By Richard Abbott
After securing the region’s biggest outdoor site, Martin Scott tells Richard Abbott he’s ready to challenge banking’s big boys
Banking on the success of online and outdoor|~|Scott,-Martin200.jpg|~|Scott... ‘Smaller agencies generally try harder because they are trying to make a mark for themselves’|~|“I hate cash, it’s so messy,” says Martin Scott, handing over his plastic to the waitress at the Emirates Towers hotel.
We have only had a round of tea and coffee but the head of marketing services for Abu Dhabi Commercial Bank insists on using his card.
For the past 90 minutes, Scott — an expat from the north west of England — has been talking fast and passionately about his job managing the marketing of one of the biggest banks in the UAE.
“I have to watch what I say,” he tells me as we wait for the bill. “I just open my mouth and out it all comes.”
Banking is big business for Arab media. Data from Ipsos-Stat, which is based on rate card sales, shows that banking spent US$258 million in the GCC and Levant countries in the 12 months to September 2005. In the UAE it is the third biggest category behind real estate and holiday resorts.
ADCB spends more than US$4 million a year on above and below the line advertising.
But if you are a sales rep hoping to pitch for a slice of that money, be warned that Scott has a clever ploy to avoid persistent callers.
He gets so many calls from reps that he saves their numbers into his mobile phone in order to identify and avoid them in the future. He shows me his phone, which houses such names as ‘Rep1’ and ‘Rep2’.
“I am a bit of a stingy marketer,” he says. “I will get response rates to all of my campaigns. I then reconcile that with my media plan to see what media works on which days.”
He is also meticulous with his agencies, using a deliberate policy of playing the market to avoid sub-standard work. “It is important that the agencies think we have options,” he says. “I will not tolerate complacency.”
Scott is a subscriber to the theory that you get more out of using a smaller agency.
“Smaller agencies generally try harder because they are trying to make a mark for themselves,” he says. “If you go with a global network you are just a percentage of their revenues. If I am working with smaller agencies, I am a bigger percentage of their business.”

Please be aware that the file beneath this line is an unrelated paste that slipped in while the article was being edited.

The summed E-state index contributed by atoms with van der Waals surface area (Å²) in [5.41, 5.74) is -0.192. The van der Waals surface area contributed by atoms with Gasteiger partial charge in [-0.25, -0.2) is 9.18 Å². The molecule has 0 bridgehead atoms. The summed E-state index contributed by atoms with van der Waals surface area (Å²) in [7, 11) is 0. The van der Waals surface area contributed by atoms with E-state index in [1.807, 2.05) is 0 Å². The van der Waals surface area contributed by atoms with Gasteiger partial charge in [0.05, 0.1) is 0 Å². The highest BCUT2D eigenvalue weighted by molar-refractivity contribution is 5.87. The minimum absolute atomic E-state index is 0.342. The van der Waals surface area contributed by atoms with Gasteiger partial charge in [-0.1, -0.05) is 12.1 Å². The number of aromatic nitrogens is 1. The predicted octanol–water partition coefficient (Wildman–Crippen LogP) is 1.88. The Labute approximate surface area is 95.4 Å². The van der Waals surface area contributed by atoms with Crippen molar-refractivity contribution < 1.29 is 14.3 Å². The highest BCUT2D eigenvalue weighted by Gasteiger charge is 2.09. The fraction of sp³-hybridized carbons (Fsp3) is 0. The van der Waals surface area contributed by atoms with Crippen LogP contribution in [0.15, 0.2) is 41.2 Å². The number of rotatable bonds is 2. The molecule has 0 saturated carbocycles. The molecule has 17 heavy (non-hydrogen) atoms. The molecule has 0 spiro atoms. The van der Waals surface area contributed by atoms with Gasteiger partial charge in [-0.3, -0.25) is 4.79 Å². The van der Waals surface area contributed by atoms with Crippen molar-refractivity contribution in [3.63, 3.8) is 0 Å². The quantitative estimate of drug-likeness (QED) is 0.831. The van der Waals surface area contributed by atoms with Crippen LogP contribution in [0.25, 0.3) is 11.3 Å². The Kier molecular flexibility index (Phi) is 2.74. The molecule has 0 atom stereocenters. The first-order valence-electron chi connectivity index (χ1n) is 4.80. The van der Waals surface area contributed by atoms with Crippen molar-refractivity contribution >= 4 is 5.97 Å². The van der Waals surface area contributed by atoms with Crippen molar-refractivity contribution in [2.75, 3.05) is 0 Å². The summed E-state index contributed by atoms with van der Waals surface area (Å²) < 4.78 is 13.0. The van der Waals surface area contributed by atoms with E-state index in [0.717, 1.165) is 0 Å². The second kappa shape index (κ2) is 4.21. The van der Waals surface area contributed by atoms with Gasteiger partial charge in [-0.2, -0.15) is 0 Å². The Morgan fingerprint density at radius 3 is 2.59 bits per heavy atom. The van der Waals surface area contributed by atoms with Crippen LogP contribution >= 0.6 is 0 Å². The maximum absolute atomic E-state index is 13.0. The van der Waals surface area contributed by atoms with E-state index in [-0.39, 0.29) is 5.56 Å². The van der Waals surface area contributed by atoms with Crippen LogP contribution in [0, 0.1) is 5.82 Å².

After leaving school at 18, Scott joined the Royal Bank of Scotland, where he worked in customer service. It was here that he got his first taste for direct marketing.
“Whilst we were asking them questions we would work out what products they didn’t have — and then try to sell them to them,” he recalls.
In 1995 he moved to MBNA, then a fledgling operation which was about to take the UK banking scene by storm. He worked his way up the ladder after starting as a marketing executive. It was here that he developed a skill for database marketing.
But wanderlust got the better of him and he moved to the Middle East to continue his career.
“The thing about expat jobs is that it’s quite a cyclical market,” he says. “But instead of being another brick in the wall, I wanted to be my own brick.”
He took a post at the Commercial Bank of Qatar but moved to the UAE after two years to be with his partner Natasha, who works for luxury hotel chain Jumeirah.
His job with ADCB is to manage all elements of customer relations, from call centres to above the line advertising. Scott’s office is in Abu Dhabi, but he spends at least one day a week in Dubai, visiting agencies and suppliers.
“It’s not a bad drive, about an hour,” he says of his trip from Dubai to the UAE capital, before launching into a story of how it took him four hours to get home last night.
So what is his mission? “We are custodians of the brand. When I first joined, I sat down with the CEO and asked him where he wanted the brand positioned. He said local bank, international feel.”
Most drivers on Dubai’s Sheikh Zayed Road will have noticed the bank’s colossal hoarding, which is claimed to be a world record.
At 400 metres long and 12 metres high, the billboard, located on interchange three near Dubai, is estimated to be seen by 200,000 motorists a day. It features long queues of people trying to get into an ADCB branch to secure their mortgage.
“This is a very cluttered market. Every 30 to 40 metres there is a unipole, every 10 metres there is a lamppost. So you need to think outside the box, be daring. You need to raise eyebrows,” he says.
“I said to OMD ‘get me something that will make people say wow. And they did a good job.”
He adds: “As soon as it went up I had every media house in the world ringing me up telling me they could have done it cheaper.”
Much of Scott’s focus over the coming months will be on ADCB’s website, with an emphasis on providing in-depth information and generating new customers.
“The website is going to receive a lot of my attention. The website is a massive opportunity and banks in general are not leveraging that,” he says. “Our customers don’t want to walk down the road in 45 degree heat and stand in a queue for ten minutes.
“It seems self defeating to say that I don’t want customers to talk to my staff but I am just looking to provide a better service. It also frees up our phone operators to deal with the people who prefer a more traditional style of banking.”
The online system means that anyone who enters an enquiry on the bank’s website should be called back swiftly. And just to check that this is happening, Scott receives a list of these leads and personally calls would-be customers back to check the level of service that they have received.
He leaves no stone unturned in his quest to make ADCB the consumer’s first choice for banking not just locally, but internationally too.
“I like to compare myself to the big players in the world, rather than the usual suspects,” he says. “And I want to beat them.”||**||